Shadow of the Vampire (E. Elias Merhige, 2000)
[originally posted 15Feb2001]
Elias Merhige’s first film, Begotten, is one of Nicolas Cage’s favorite movies. So when Cage started up his production company and financed his first flick, he called Merhige. He had other reasons, of course, but the rather tenuous connection has caused a number of people who have seen both movies to ask why Merhige came out of semi-retirement (and a lucrative business designing stage sets and directing creepy videos for Marilyn Manson) to work on a film that’s as commercially accessible as Begotten was commercially deadly?
The obvious reason that no one seems to have come up with is that Merhige is one of only two living directors who’s made a major silent film, and Mel Brooks would have been inappropriate for the material. The less obvious reason is that Merhige’s favorite trope, the long repetition cut, makes itself known in this movie. It’s far more subtle than it was in Begotten—no ten-minute shots of robed figures dragging Son of Earth up a hill in this one. But as in Begotten, there are long, loving shots of landscape (and I use the term loosely; the most noticeable shot like this focuses on different parts of a train for a few minutes) with action going on around them that has nothing, really to do with the landscape whatsoever. The juxtaposition is just out-of-kilter enough to add a veneer of disturbance. With the increased action in this film, the viewer is less compelled to focus on the juxtaposition, and thus less disturbed; but for this film, in the back of the mind is enough.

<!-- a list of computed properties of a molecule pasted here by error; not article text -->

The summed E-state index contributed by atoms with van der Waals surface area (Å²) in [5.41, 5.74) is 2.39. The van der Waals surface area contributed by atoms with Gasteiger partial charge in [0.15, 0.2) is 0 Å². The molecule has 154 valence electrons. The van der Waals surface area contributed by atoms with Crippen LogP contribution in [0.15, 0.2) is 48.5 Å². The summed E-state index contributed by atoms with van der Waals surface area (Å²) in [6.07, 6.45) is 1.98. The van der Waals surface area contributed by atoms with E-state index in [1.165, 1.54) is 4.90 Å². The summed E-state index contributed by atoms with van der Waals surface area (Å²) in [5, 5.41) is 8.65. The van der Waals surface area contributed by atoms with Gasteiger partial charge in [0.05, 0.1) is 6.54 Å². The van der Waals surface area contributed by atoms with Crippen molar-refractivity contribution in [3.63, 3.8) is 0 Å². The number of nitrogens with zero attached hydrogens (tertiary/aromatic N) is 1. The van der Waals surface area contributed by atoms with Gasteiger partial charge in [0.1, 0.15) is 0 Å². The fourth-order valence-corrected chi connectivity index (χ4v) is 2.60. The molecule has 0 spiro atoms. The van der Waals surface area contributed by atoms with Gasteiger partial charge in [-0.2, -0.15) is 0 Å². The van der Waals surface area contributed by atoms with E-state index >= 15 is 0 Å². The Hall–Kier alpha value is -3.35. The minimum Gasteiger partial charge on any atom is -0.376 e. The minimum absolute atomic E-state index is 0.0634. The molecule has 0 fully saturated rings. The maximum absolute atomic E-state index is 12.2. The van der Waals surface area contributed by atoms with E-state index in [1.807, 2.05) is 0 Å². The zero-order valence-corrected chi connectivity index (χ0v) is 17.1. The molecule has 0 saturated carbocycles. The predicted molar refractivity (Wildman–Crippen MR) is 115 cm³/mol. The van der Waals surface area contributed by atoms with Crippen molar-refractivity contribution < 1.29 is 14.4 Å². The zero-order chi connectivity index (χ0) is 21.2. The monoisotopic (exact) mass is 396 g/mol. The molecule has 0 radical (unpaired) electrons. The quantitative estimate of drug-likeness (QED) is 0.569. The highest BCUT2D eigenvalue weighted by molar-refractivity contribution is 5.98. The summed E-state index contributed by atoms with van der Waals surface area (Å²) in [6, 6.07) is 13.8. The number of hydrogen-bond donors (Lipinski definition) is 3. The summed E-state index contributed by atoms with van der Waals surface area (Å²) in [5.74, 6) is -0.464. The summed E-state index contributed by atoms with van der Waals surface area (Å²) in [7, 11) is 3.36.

Much has been made (and very rightly so) of Willem Dafoe’s portrayal of Count Orlok, who takes on the persona of character actor Max Schreck through a shady deal with obsessed film director F. W. Murnau (John Malkovich). Dafoe does a fantastic job not only of playing Count Orlok as a vampire who’s forced by his own greed into contact with humans he can’t kill, but he also takes the silent-film exaggeration of expression and uses it in a sound film. It’s unexpected, and it’s wonderful. Dafoe is quite deserving of his est Supporting Actor nomination, but if you’re a betting man, remember that Dafoe was overlooked for his two finest roles (in The Last Temptation of Christ and To Live and Die in L.A.).
All the flap over Dafoe’s brilliance has unfortunately eclipsed some of the minor performances in the movie which are equally as brilliant, e.g. Udo Kier as the perpetually-stressed producer Albin Grau, Catherine McCormack as the spoiled and bitchy star of the film, Eddie Izzard as her co-star, and Cary Elwes as a replacement cameraman (after the original, played by Ronan Vibert, is sent to the hospital thanks to Orlok’s inability to, erm, contain himself) whose arrival on the scene is the catalyst that sets everything in motion.
Elwes’ role, and the way his arrival changes the dynamic of the film set, is the one piece of this film that elevates it from an amusing, hyperbolic character sketch of a director who will go to any lengths to get his film to a piece of art. While Elwes himself is about as subtle as a cold chisel to the ear, the effects of his coming are masked by his (and those around him) aping until the final scene, when the true implications of the whole mess come to light. The final scene is so beautifully set up, and so well constructed, that the payoff would have been worth any number of errors. Fortunately, we have very few to contend with, most of which have nothing to do with the film itself (the person who composed the main title credits, for example, should be exiled from Hollywood forevermore).
As a side note, the actual scenes we see Murnau directing are quite close to the scenes in the original. Given the flights of fantasy used in other parts of the film, this is a detail that could have easily been overlooked, but it wasn’t. Kudos.
While it’s not Begotten—nothing that’s come out since has equaled the artistry and beauty of Begotten—one can’t say by any means that Merhige found himself in a sophomore slump. To the contrary, the accessibility, the likability, of this film is astonishing, given the endurance-test qualities of Begotten. Very highly recommended. ****